This week’s Vikings of interest are Harald Fairhair’s son, Olav, and grandson, Trygvi, both Viking kings of Vingulmark (and later, Vestfold), which is the area around present-day Oslo (as the map below indicates).
As recounted in a previous post about the Viking Age, Harald Fairhair had many children by many wives. Olav is said to have been the son of Harald’s wife Svanhild, who was the daughter of his friend, Jarl Eystein, and the sister of Ragnvald the Mighty. We believe he had two full brothers, Björn “the Chapman” and Ragnar, and many half-brothers from his father’s various wives and concubines.
When Harald Fairhair was approximately fifty years old, he divided his kingdom among his surviving sons, who, at the time, were said to be “unruly” and fighting each other for dominance. Harald gave Vingulmark (whose name means impenetrable forest) to Olav to rule, while Björn was given the neighboring Vestfold. We do not know if the third son, Ragnar, was given a district to rule, but it would appear that he was not.
We know very little about Olav. There is no description of him, and even his name is shrouded in mystery. In Heimskringla, there is some confusion about one of Harald’s forefathers, who was called Olav Geirstader-Alf, or the elf of Geirstad, and Harald’s son, who was also referred to by the same name. We don’t know which, or whether either of these, is accurate.
Olav’s brother Björn died in battle against their half-brother, Erik Bloodaxe, sometime around 930-933 AD. Upon Björn’s death, Olav was taken as the king of Vestfold. At that time, Olav took his nephew, Gudröd Björnsson, to foster, and swore to avenge Björn’s death. Several years later, he got his chance. He allied himself against Erik with another half-brother, Sigröd Haraldsson, king of Trondheim. The three kings met in battle at either the farm Haugar or the hill Mollebakken (Mill-hill) outside Tunsberg (see map above). But Olav’s dreams of vengeance did not come to pass. Olav and Sigröd were defeated and both fell there, and it is there that they are believed to have been buried. The year was 933 or 934 AD.
With his father now dead, Olav’s son, Trygvi, headed north to the Uplands with his cousin and foster-brother, Gudröd. Trygvi is described in Heimskringla as “bigger and stronger than any other man.” Though we doubt that is completely true, he must have made an impression to warrant that description.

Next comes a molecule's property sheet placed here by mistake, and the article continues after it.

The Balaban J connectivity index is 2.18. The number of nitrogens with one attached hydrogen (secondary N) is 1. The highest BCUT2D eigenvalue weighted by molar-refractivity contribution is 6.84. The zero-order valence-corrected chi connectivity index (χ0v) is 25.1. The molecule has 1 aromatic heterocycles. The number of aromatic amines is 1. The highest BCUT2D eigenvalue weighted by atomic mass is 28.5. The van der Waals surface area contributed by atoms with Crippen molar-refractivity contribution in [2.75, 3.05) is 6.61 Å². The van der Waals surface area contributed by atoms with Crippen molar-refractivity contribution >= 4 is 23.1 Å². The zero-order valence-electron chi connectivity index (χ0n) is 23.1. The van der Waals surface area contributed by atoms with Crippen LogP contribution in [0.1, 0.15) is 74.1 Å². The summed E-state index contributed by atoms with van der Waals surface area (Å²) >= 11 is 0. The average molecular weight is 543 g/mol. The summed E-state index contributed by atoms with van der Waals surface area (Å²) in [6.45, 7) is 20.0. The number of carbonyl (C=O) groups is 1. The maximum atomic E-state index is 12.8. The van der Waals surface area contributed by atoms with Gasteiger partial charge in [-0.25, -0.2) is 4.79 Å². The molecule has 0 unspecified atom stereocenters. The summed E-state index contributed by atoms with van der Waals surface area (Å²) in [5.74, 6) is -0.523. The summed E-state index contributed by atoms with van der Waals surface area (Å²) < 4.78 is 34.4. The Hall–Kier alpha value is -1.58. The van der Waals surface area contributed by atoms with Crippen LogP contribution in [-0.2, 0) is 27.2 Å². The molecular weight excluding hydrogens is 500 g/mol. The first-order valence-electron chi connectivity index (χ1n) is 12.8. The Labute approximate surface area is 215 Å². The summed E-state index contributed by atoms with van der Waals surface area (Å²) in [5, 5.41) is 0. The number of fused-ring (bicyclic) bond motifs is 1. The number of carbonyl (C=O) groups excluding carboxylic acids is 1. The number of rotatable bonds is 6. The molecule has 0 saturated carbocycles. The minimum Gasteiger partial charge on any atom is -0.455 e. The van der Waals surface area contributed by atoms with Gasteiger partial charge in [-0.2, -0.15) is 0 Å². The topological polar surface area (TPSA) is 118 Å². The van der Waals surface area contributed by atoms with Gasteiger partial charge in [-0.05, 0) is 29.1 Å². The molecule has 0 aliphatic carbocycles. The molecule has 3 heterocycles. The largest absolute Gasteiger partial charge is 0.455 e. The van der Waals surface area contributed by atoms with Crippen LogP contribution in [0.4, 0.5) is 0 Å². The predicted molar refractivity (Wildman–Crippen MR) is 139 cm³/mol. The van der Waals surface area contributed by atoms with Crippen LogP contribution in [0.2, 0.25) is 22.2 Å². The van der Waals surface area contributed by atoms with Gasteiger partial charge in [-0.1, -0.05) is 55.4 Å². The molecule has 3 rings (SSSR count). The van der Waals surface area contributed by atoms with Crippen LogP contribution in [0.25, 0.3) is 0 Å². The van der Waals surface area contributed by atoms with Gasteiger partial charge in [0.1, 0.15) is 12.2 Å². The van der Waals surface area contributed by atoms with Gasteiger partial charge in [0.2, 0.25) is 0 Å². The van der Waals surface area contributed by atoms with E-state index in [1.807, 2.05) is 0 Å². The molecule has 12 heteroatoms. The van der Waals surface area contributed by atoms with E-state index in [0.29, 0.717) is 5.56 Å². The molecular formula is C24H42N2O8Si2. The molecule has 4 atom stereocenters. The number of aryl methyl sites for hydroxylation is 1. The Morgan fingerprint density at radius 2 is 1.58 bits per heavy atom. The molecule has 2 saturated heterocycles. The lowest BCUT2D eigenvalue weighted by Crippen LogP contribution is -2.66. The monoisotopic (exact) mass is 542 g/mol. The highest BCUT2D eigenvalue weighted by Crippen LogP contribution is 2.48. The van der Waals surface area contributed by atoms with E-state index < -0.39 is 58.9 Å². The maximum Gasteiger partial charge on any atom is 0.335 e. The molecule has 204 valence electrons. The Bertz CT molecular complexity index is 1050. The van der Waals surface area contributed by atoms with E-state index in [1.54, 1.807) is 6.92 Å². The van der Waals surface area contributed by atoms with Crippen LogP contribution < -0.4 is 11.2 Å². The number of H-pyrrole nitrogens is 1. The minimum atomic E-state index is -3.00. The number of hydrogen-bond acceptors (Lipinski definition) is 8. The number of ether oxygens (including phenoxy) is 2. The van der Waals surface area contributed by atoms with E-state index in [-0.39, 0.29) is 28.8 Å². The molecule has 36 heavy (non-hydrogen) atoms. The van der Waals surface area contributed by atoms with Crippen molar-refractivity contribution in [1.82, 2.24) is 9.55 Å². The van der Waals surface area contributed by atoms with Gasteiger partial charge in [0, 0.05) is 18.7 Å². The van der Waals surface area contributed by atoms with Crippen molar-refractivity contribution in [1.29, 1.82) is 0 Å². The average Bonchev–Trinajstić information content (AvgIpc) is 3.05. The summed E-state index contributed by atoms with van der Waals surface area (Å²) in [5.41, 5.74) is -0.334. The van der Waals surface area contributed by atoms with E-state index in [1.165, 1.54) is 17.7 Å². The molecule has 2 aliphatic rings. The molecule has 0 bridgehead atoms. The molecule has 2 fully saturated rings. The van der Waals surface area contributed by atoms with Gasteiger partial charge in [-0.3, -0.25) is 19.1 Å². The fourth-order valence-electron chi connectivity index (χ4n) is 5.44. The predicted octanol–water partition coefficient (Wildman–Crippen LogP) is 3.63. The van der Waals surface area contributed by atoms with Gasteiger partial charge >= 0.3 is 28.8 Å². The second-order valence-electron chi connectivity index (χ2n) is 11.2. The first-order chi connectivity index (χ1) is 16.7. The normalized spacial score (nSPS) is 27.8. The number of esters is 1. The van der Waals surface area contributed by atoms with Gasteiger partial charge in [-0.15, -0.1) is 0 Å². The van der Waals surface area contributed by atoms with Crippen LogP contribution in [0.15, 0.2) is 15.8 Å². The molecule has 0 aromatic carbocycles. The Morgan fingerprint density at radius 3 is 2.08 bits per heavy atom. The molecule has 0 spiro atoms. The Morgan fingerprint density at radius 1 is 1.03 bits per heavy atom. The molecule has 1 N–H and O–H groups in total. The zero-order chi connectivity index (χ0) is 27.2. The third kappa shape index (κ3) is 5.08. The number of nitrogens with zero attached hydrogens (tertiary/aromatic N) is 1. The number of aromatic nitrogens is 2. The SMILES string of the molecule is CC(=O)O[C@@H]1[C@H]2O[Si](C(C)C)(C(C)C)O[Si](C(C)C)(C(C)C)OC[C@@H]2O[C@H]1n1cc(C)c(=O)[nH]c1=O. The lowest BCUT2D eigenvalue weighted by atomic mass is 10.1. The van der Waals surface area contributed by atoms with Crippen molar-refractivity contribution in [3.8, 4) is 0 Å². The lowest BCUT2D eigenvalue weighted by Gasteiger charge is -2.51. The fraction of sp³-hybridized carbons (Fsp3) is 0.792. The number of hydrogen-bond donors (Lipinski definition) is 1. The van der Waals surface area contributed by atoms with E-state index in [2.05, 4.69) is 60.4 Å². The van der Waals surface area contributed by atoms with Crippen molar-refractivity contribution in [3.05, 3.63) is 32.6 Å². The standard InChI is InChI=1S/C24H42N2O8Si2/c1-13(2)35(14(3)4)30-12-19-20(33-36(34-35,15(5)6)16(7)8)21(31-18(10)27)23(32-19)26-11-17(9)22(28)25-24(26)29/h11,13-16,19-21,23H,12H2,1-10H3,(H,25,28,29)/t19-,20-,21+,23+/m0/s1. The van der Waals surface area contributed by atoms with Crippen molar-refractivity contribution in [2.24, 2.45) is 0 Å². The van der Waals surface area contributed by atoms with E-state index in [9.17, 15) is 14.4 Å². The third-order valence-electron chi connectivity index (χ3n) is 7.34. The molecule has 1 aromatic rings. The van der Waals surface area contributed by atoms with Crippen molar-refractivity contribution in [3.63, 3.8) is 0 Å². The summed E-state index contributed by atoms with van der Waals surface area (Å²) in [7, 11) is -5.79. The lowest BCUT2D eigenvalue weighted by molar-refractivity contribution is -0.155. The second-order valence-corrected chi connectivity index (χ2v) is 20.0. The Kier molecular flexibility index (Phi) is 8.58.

He, like his cousin Gudröd, does not appear again until Hakon the Good, the youngest (and bastard) son of Harald Fairhair, arrives in the North after being fostered in the Wessex court of Athelstan. Hearing of their uncle’s arrival, Trygvi (and his cousin Gudröd) comes out of hiding and pledges “friendship” to Hakon, despite this Christian faith. Hakon bestows upon Olav the title of “king” and gives him command of his father’s former realm, Vingulmark, as well as the district of Ranrik.
We have more information about Trygvi than his father, but not much more. According to Heimskringla, after Hakon the Good drove his vicious brother Erik Bloodaxe from the land and took control of the realm, Trygvi headed west to raid, specifically in Ireland and Scotland. While he is gone, the Danes increase their attacks on the shores of Ranrik, Vingulmark, Vestfold, and other areas of the Vik. Hakon retaliates and lays waste to many of the Danish islands. Hakon then uses Trygvi, who has now returned from his raids in the West, to continue the pressure on the Danes and to collect taxes from them.
This, of course, angers the Danish king, Harald Bluetooth, who retaliates by sending the sons of Erik Bloodaxe (who have now returned from England after their father’s death) up into Norway. Hakon fights several battles against the brothers. We don’t know if Trygvi was involved in these, but we do know he continues to battle the sons of Erik once Hakon dies in ca. 960 AD.
Trygvi and his cousin Gudröd seem to have fought the sons of Erik to a stalemate. After a break in a fighting, those same men press for peace, and ask Trygvi to join them on a raid. Trygvi accepts the invitation. Why he does this is unclear, especially after all of the strife that has gone between them. The move proves fatal. Trygvi is surprised by the brothers and murdered, thus ending his long and battle-filled life in ca. 963. It is in the same year, at approximate the same time, that his cousin Gudröd also meets his death at the hands of Erik’s sons.
In my novels, Trygvi is a formidable presence. He is large in size, but not nearly as quick as his cousin in wit. He is the brawn to Gudröd’s brain, and his exploits in the West, in Denmark, and against Erik’s sons are the proof of his prowess in battle-craft.
Upon his death, his wife Astrid, and son, Olav (who will later become a great adventurer and warrior king) escape to the East, and it is to them that we now must turn for the future of Norway. My second series of books, which begins with Forged by Iron, tells of Olaf Tryggvason and his rise to power.
Thanks for reading!
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